To ban or not to ban alcohol?
THERE have been many calls made to ban alcohol. They include some Government ministers and MPs but not a single squeak from the many goody two shoes non-governmental organisations. When it comes to issues that affect their rice bowls, they are the first to jump up and down screaming blue murder. Yet when people are being murdered because of alcohol-related incidents, their silence is deafening. With the festive season coming up, what is the Government’s stand on this issue? Do we ban alcohol or is it status quo? The report released by doctors from POMGH about alcohol-related incidents from domestic violence to drink-driving and murder must be treated seriously by the authorities. – Jonathan, Port Moresby
What alcohol ban in Bulolo?
I REFER to the report in The National (Oct 27) about Bulolo imposing a year-long ban on alcohol. It was proposed during the district planning committee meeting by Bulolo MP Sam Basil and was unanimously supported by Morobe Governor Luther Wenge and other members. However, that is not what I am seeing in Wau as all the liquor selling outlets are still open and plying their trade. The drunks are continuing to harass women at the market and bag snatching and other petty crimes are on the rise. I call on Mr Basil to tell us what is happening. – Yombusi, Wau
Not a day to celebrate
THIS is in regard to the wrong perception that many people have on Dec 1, World AIDS Day, as a day to celebrate. Should we really celebrate? I believe it is more appropriate for the day to be referred to as a day to commemorate what this modern-day scourge has done to the people. There is nothing to celebrate in the true sense of the word. This killer virus is eating into all corners of the earth. Therefore, instead of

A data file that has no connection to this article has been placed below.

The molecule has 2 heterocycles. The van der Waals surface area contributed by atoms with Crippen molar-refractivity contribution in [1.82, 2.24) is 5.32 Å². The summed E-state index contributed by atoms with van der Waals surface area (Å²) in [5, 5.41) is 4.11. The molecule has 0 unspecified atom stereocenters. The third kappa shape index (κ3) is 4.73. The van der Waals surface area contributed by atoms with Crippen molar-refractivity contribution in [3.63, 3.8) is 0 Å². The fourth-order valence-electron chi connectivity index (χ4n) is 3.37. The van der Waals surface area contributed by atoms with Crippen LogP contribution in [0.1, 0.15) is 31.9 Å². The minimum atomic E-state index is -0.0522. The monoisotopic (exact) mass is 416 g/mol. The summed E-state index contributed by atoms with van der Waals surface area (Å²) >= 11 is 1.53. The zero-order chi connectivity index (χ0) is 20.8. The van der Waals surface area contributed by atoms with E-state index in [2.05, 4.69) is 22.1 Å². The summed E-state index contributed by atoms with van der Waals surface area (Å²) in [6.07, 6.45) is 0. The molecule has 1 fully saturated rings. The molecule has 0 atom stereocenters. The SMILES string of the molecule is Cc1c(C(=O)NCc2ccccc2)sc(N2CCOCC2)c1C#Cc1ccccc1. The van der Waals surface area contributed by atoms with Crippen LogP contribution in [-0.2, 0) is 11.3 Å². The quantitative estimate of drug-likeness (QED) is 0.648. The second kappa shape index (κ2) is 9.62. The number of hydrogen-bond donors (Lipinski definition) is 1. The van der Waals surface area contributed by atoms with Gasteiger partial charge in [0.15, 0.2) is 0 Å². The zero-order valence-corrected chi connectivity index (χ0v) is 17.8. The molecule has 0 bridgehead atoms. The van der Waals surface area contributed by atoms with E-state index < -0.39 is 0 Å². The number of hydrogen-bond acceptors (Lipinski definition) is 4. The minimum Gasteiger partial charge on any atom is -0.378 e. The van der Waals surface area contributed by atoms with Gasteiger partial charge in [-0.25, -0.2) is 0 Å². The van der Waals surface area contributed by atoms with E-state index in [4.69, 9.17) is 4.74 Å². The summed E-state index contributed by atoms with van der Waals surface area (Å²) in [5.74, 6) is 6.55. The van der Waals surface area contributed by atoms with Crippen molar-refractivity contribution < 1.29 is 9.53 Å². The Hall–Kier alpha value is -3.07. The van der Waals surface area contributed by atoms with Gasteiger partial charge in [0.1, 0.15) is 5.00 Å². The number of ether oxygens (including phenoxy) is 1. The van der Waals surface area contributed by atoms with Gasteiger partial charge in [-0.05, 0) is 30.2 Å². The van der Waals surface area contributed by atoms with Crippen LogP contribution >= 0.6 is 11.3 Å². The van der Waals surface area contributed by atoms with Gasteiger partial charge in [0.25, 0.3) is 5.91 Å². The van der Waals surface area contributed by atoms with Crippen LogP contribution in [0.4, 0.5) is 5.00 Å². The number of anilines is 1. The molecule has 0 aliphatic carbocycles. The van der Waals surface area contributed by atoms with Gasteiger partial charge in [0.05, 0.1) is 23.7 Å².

“celebrations”, people should be thinking hard and remembering those who have lost their lives and ways to help those who are living with the virus and prevent further spread of the disease. – Sawa Nalum, Port Moresby
NCD needs Parkop
SINCE Powes Parkop took over as NCD governor, the residents of Port Moresby finally get to see development projects taking place. Our capital city is now living up to its name. We now have investors from all over the world coming here and commercial activities have increased tremendously. NCDC generates its own income from taxes and it is good to know and see our money is being used as intended. From my personal observation, I believe we can move further if Mr Parkop were to remain as NCD governor for a few terms. – Concerned resident, Port Moresby
ON behalf of the 40,000 plus teachers nationwide, I congratulate Education Minister James Marape for awarding a 13% outstanding salary increase for teachers this year as mentioned in Parliament in October. Teachers are hard working public servants and form the backbone of this country. We shape and mould the young people of PNG. We produce lawyers, engineers, accountants, police, agriculturalists, etc. Yet, we are the lowest paid public servants in PNG. The Somare Government has finally recognised our efforts and the 13% outstanding salary is a first of its kind. – Dickson Diwi Kinde, Mt Hagen
Right move by Arnie
I REFER to a foreign report about California governor Arnold Schwarzenegger’s move to ban plasma TV from being sold in his state. It was certainly a step in the right direction. California is the fourth biggest economy in the world and if the actor-turned-governor dare to impose a ban, it means he must have been warned not only about the 30% extra energy being consumed but the dire effects from plasma TVs that the manufacturers are not telling us. I will not venture into that but wait for reports from the medical and scientific communities on the side effects of plasma TV. In the meantime, what is the Speaker of Parliament planning to do with the plasma TVs that have already being delivered to the offices of our MPs? – Hasta la vista, Port Moresby